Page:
trade room and looked out upon
the open ground which surround
ed the post buildings. A few In
dian were there, a very few. And
she could remember when, at this
time of the year, there would be
hundreds. And what were camped
there were of the poorest. Dog
ribs and Yellow-knives and Hay
river Indians, notoriously poor
and unthrifty. Their tepees were
ragged and filthy; their families
plainly undernourished; their dogs
mere perambulating skeletons.
And the scanty furs they brought
in for trade would, in the older,
better years, hardly have been
-An overpowering discourage
ment flooded Ellen, particularly
harsh because she was at' a loss
to understand this terrible decline.
John Benham was the cause,
her father claimed; John Ben
ham who, by nefarious free trad
ing methods, had enticed the (In
dians from him, who had gletpied
the richest and best furs and* left
to him only the ragged remnants.
Ellen wondered if such a tiling
were reasonable, that one .lone
man could move into a territory
and in three short years overthrow
the reputation and prestige of
such a post as Fort Edsonj She
voiced this wonder to her mther
just once, and his answering
spasm of rage left her trembling
Angus Mackay hated all free
traders violently and unswerving
ly. All his life had been spent in
the employ of* the Hudson Bay
Company. He was of the old
school who, though he knew full
well that the CBi»\
pany hafl parted" with its old
Traficrtlse in 1870 thought in his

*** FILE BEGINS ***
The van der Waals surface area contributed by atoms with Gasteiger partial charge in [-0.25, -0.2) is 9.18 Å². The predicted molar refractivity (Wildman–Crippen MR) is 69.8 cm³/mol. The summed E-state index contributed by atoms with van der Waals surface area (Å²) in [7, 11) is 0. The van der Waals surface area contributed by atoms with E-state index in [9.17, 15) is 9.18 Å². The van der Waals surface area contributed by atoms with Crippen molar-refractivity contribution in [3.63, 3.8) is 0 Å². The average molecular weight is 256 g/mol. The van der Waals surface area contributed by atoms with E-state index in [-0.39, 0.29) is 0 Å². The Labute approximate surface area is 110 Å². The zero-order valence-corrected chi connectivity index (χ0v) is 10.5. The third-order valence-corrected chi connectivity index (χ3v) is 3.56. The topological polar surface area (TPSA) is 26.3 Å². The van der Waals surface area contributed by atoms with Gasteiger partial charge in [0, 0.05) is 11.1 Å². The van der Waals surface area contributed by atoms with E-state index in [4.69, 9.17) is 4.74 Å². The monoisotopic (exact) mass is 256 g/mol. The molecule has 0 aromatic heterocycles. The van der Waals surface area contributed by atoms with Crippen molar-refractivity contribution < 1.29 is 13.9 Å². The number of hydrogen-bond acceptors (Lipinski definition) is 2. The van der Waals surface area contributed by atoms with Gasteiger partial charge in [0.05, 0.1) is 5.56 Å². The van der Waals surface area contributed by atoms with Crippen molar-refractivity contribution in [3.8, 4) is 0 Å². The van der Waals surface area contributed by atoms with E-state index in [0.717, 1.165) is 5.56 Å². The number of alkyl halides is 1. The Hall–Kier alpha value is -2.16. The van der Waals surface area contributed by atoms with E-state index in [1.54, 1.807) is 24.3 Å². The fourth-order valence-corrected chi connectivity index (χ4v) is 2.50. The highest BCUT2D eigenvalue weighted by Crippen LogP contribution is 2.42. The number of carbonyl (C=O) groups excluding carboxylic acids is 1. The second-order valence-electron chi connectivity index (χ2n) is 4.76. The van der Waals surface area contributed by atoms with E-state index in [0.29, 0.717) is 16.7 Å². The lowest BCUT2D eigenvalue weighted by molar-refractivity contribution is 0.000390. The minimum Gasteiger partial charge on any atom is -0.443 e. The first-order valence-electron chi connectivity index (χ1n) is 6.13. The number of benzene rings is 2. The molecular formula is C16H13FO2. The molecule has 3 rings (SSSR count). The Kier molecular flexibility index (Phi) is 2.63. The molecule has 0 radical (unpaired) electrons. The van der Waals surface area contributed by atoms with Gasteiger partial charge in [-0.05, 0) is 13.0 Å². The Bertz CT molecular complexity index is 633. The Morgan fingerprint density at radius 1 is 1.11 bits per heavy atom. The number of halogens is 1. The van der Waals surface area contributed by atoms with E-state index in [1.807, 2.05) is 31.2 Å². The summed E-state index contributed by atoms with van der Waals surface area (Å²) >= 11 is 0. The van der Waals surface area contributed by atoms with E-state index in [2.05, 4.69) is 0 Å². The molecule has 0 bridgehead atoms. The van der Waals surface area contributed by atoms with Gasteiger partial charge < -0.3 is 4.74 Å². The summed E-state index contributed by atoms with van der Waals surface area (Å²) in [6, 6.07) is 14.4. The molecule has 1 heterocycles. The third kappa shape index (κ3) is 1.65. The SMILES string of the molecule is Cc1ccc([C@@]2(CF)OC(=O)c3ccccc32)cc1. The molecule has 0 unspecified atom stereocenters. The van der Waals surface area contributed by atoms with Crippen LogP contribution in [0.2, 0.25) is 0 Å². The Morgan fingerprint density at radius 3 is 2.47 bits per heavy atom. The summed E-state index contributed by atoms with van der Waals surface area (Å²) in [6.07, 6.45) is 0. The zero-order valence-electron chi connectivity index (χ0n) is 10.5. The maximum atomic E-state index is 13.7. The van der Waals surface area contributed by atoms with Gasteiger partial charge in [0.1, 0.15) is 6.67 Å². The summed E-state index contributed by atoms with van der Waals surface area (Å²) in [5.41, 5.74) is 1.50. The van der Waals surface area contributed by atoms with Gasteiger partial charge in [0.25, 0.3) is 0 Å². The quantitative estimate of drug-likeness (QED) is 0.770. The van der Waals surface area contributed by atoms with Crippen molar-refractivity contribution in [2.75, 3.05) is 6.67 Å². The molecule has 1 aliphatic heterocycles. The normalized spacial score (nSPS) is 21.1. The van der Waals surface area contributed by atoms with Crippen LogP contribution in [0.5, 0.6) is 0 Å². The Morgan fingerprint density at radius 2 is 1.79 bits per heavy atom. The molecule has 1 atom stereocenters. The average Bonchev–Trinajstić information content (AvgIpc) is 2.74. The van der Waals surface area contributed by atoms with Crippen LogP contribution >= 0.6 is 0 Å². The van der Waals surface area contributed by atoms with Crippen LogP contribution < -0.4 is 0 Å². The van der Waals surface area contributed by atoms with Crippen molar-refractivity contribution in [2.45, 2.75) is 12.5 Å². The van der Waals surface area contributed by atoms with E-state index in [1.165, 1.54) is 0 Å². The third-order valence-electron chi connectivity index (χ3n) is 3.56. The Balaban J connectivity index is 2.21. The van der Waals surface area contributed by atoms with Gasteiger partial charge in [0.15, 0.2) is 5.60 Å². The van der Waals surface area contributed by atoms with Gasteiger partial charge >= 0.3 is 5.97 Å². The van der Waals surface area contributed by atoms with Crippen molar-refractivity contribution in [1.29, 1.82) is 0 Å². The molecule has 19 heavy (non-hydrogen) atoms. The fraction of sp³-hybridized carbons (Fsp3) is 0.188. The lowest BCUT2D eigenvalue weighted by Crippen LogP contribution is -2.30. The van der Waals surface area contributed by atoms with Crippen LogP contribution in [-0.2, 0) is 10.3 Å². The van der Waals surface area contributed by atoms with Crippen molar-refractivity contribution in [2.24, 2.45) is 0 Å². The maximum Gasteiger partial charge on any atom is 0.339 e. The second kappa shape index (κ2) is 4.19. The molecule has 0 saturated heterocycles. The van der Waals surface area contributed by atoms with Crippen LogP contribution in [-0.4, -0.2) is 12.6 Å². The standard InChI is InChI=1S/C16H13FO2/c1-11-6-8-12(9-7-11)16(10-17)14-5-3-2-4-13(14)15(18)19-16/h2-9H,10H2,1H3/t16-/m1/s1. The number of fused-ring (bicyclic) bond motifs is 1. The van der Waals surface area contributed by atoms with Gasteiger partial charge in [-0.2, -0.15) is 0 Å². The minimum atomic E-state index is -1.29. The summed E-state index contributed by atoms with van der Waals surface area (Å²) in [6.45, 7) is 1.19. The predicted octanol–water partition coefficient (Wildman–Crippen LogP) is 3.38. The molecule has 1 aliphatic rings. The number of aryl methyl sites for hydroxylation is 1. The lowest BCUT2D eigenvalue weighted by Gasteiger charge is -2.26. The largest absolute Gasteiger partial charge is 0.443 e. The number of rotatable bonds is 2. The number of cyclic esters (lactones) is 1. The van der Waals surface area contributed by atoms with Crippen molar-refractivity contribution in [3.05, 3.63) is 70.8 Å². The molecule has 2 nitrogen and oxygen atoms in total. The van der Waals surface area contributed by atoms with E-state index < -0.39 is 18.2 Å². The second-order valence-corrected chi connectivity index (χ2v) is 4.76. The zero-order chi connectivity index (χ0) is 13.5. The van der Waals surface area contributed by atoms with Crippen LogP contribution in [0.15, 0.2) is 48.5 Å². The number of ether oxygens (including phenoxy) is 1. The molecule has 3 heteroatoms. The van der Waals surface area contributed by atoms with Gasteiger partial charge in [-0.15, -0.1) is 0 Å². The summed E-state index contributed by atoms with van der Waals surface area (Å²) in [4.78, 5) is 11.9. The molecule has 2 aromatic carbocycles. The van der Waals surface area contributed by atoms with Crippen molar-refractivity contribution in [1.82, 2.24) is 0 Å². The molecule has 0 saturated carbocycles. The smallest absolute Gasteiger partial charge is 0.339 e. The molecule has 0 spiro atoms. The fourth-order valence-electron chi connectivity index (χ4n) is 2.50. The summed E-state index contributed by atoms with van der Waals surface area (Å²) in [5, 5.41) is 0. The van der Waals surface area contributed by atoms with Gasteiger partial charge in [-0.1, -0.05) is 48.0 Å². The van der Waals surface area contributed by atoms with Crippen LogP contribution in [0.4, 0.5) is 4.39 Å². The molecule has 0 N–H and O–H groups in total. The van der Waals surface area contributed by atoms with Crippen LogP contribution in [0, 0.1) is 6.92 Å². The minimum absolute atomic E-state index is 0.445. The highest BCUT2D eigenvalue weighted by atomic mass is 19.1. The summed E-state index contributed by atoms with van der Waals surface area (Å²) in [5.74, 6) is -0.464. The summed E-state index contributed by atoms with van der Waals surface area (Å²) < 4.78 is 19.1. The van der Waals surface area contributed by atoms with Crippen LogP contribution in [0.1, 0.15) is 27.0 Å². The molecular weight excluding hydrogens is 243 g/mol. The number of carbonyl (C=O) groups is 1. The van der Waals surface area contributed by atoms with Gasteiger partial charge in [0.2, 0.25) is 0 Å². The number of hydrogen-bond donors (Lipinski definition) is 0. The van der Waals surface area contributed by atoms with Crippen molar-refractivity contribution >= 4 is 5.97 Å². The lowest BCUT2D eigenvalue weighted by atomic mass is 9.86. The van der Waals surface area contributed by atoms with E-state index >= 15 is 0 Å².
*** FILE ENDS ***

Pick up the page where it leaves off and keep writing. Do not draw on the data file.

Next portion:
blind fervour and faithfulness,
that any free trader was still a
trespasser, a despoiler, and a
schemer against the interests of
the mother company.
There were many others like
him, scattered about in the num
erous posts of the north—stern,
uncompromising men who had
grown old in the service, and to
whom the Hudson Bay Company
was both life and religion. There
wan something appealing in this
blind faith and support, yet there
was something tragic also. These
men, men like AUgus Mackay,
were hurling their frail old bodies
against the ponderous, inexorable,
titanic advance of progress. It was
hopeless, it was tragic, but splen
did in its blind fervour.
Ellen turned back into the
dusky trading room and read, for
the hundredth time it seemed, a
brusque, authoritative letter, writ
ten on the dignified parchment
used in official communications.
The message did not mince words.
It contained less than a dozen
lines. Yet the words of it seemed
to toll like a funeral bell. In ef
fect it stated that unless Augus
Mackay could, by the following
spring, bring back the production
of Fort Edson to something ap
proximating Its old-time volume,
he would have to be replaced.
Sudden, hot anger gripped El
len. A year—they gave him—one
short year to fight back and re
cuperate. One year! To this man
who had given them a lifetime of
faithful, treasureful service. True,
the letter hinted also of a pen